This was published under the 2010 to 2015 Conservative and Liberal Democrat coalition government
Local councils in England are set to benefit from over £1 million of additional Defra funding to tackle air pollution.
The extra support was announced today in a speech given by the Environment Minister, Lord Taylor of Holbeach, at the Environment Protection Conference in London.
In October, Lord Taylor announced that 51 councils across England would receive £2 million for a range of projects designed to reduce the levels of air pollution in our towns and cities.
Defra will be talking directly to local councils to identify which projects could benefit from today’s extra funding to help reduce Nitrogen Dioxide (NO2) emissions.
Environment Minister Lord Taylor of Holbeach said:
“Although the quality of the air that we breathe has improved considerably, reducing air pollution is still one of our greatest challenges.
“That is why I am pleased to announce today that we are providing just over £1 million of further funding to support these projects and to improve the local framework for delivering air quality improvements.
“Local authorities continue to play their part in improving air quality and this extra Government support builds on the £2 million of Air Quality Grants for research and interventions to support air quality improvements that I announced in October.”
Eligibility for these new grants is limited to English local authorities with one or more Air Quality Management Areas for NO2 or those authorities where the Government’s national air quality assessment in 2009 identified a high level of NO2 emissions in their area.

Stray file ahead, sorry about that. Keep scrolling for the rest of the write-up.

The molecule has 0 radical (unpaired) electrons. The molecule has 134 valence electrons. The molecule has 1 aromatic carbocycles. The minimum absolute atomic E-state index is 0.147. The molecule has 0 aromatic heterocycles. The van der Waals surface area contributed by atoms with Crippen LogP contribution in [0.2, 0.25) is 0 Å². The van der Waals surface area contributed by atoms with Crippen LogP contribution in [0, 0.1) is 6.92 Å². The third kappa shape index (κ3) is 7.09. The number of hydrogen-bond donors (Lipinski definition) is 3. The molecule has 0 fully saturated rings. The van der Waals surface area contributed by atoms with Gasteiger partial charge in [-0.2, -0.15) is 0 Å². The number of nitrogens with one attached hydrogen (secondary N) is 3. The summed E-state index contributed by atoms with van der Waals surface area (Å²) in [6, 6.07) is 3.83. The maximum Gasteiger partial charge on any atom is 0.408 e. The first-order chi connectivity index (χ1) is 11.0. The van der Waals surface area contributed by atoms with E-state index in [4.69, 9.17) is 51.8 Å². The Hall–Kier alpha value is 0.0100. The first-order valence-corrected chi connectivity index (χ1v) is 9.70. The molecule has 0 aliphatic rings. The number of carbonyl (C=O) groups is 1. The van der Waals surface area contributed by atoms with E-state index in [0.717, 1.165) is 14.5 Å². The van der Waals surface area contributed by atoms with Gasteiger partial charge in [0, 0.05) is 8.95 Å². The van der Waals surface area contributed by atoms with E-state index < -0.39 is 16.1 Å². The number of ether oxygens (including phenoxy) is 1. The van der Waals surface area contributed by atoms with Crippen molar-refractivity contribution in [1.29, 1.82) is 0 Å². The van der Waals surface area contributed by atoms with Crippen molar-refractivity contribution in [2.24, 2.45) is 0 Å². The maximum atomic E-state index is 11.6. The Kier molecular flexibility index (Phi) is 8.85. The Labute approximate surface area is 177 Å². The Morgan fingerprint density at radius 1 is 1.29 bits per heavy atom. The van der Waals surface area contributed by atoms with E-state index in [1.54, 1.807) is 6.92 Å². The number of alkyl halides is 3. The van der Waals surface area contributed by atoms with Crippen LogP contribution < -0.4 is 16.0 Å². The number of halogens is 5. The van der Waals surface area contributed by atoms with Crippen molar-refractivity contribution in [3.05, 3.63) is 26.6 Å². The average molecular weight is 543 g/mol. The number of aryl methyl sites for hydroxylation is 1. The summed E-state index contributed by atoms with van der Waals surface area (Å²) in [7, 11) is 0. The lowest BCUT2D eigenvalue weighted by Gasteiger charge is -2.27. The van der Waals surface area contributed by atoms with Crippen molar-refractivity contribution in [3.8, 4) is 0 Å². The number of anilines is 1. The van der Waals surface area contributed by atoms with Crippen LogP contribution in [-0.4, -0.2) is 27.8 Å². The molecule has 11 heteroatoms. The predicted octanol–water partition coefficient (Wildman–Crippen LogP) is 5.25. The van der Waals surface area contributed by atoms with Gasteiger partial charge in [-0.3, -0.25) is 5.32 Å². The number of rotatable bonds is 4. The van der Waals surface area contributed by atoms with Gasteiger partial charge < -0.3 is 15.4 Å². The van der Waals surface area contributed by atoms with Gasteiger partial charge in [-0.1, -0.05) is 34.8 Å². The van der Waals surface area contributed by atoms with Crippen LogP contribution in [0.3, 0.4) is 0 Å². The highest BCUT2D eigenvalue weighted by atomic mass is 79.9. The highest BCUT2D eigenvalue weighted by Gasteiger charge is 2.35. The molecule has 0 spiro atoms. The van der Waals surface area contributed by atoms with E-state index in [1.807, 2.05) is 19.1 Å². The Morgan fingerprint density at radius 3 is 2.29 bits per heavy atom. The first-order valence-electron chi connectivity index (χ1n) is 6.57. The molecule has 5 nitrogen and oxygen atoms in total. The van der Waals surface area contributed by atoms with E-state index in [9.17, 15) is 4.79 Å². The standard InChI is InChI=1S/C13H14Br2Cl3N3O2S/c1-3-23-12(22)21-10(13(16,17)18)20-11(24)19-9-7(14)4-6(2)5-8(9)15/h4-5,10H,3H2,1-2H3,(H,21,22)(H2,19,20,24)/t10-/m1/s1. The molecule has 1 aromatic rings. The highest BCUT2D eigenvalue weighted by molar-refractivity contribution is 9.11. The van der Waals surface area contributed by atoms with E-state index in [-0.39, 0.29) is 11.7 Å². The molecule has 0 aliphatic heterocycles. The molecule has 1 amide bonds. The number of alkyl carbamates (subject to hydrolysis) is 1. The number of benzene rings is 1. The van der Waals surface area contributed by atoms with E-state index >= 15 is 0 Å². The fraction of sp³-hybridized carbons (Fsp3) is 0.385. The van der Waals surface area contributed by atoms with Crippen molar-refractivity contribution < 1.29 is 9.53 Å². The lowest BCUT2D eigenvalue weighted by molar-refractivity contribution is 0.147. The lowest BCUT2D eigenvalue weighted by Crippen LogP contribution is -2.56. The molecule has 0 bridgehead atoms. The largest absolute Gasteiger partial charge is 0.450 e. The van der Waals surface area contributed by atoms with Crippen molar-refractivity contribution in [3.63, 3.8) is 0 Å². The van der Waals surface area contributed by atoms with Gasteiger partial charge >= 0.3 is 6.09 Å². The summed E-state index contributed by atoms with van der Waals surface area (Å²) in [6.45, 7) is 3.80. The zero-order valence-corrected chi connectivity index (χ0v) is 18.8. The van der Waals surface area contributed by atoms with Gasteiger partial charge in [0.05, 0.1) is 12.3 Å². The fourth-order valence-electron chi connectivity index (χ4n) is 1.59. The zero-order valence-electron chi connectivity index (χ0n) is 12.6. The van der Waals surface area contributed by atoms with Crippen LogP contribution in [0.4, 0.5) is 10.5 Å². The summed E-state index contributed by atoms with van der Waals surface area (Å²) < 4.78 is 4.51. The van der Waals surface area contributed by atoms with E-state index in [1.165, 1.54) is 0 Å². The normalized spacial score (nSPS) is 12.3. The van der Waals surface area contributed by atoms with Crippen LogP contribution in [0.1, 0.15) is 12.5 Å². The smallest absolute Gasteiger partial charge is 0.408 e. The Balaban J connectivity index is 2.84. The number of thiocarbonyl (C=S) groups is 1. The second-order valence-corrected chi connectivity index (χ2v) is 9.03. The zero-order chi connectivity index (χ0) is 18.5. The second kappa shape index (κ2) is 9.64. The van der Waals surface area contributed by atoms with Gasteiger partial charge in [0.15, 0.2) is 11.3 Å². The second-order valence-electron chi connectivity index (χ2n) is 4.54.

It is hoped that these projects will lead to significant reductions in NO2 emissions over the next twelve months in those areas where an urgent improvement is required.
Local authorities who are successful in gaining this funding will be required to provide Defra with a progress report by September 2012 to monitor the success of each project and prove the money is being spent effectively.
In his speech Lord Taylor also announced the launch of a revised and improved Air Quality Index (AQI) from January 2012. The Air Quality Index is used to communicate the current and forecast levels of outdoor air pollution and provides details about what the public can do to reduce exposure.
Lord Taylor added:
“We have reviewed the way in which we inform the public about air pollution, which includes updating our Air Quality Index to bring it in line with current health evidence and to make it easier for people, particularly those susceptible to the effects of air pollution, to understand the impacts of air pollution on their health.
“I can therefore announce that we will be launching a new and significantly improved version of the Index in January 2012.”
Defra has pledged an amount of £1.186 million of further funding to local authorities to tackle air pollution.
The Air Quality Grant Programme helps support the delivery of local air quality action plans required under Section 84 of the Environment Act.
The original fund of £2m was very heavily oversubscribed and therefore some projects had to be cut back and other projects could not be funded. The additional funding will allow other projects to be funded where they offer good value for money and also to provide additional funding to support projects that were not fully funded in the first round allocations.
Further information on the Air Quality Grant programme is available at http://www.defra.gov.uk/environment/quality/air/air-quality/laqm/grants/.
Similar to sun and pollen indexes the Air Quality Index uses a 1-10 index divided into four bands (‘Low’, ‘Moderate’, ‘High’ and ‘Very High’). The Index provides details about air pollution levels and appropriate actions for the public and susceptible groups.
Further information about the Air Quality Index can be found at the following links: